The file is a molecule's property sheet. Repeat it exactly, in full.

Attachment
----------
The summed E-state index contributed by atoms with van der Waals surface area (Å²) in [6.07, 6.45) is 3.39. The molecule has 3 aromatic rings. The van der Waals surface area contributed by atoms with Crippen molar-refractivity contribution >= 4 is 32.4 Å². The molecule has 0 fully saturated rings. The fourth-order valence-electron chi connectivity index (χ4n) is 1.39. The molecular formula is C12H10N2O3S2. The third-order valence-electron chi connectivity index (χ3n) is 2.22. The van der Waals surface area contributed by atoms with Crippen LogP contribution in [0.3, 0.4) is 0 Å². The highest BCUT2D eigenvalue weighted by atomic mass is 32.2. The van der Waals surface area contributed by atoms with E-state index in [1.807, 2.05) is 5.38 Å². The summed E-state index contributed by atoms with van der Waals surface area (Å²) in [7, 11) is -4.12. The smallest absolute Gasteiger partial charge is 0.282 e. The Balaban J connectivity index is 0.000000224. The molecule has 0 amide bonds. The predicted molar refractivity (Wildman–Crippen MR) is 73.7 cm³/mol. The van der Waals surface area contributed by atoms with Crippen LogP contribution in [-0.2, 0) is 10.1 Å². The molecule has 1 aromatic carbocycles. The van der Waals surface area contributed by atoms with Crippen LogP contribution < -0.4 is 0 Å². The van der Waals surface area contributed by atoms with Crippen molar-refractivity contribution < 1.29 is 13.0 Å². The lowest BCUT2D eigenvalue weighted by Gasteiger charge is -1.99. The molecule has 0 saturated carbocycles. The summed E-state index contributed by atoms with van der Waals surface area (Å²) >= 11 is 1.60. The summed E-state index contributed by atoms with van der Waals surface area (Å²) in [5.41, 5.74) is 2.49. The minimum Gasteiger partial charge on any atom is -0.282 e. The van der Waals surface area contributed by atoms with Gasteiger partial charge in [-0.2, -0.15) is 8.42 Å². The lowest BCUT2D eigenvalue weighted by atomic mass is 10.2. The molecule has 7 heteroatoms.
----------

The summed E-state index contributed by atoms with van der Waals surface area (Å²) in [6.07, 6.45) is 3.39. The molecule has 3 aromatic rings. The van der Waals surface area contributed by atoms with Crippen molar-refractivity contribution >= 4 is 32.4 Å². The molecule has 0 fully saturated rings. The fourth-order valence-electron chi connectivity index (χ4n) is 1.39. The molecular formula is C12H10N2O3S2. The third-order valence-electron chi connectivity index (χ3n) is 2.22. The van der Waals surface area contributed by atoms with Crippen LogP contribution in [0.3, 0.4) is 0 Å². The highest BCUT2D eigenvalue weighted by atomic mass is 32.2. The van der Waals surface area contributed by atoms with E-state index in [1.807, 2.05) is 5.38 Å². The summed E-state index contributed by atoms with van der Waals surface area (Å²) in [7, 11) is -4.12. The smallest absolute Gasteiger partial charge is 0.282 e. The Balaban J connectivity index is 0.000000224. The molecule has 0 amide bonds. The predicted molar refractivity (Wildman–Crippen MR) is 73.7 cm³/mol. The van der Waals surface area contributed by atoms with Crippen LogP contribution in [-0.2, 0) is 10.1 Å². The molecule has 1 aromatic carbocycles. The van der Waals surface area contributed by atoms with Crippen LogP contribution < -0.4 is 0 Å². The van der Waals surface area contributed by atoms with Crippen molar-refractivity contribution < 1.29 is 13.0 Å². The lowest BCUT2D eigenvalue weighted by Gasteiger charge is -1.99. The molecule has 0 saturated carbocycles. The summed E-state index contributed by atoms with van der Waals surface area (Å²) >= 11 is 1.60. The summed E-state index contributed by atoms with van der Waals surface area (Å²) in [5.41, 5.74) is 2.49. The minimum Gasteiger partial charge on any atom is -0.282 e. The van der Waals surface area contributed by atoms with Gasteiger partial charge in [-0.2, -0.15) is 8.42 Å². The lowest BCUT2D eigenvalue weighted by atomic mass is 10.2. The molecule has 7 heteroatoms.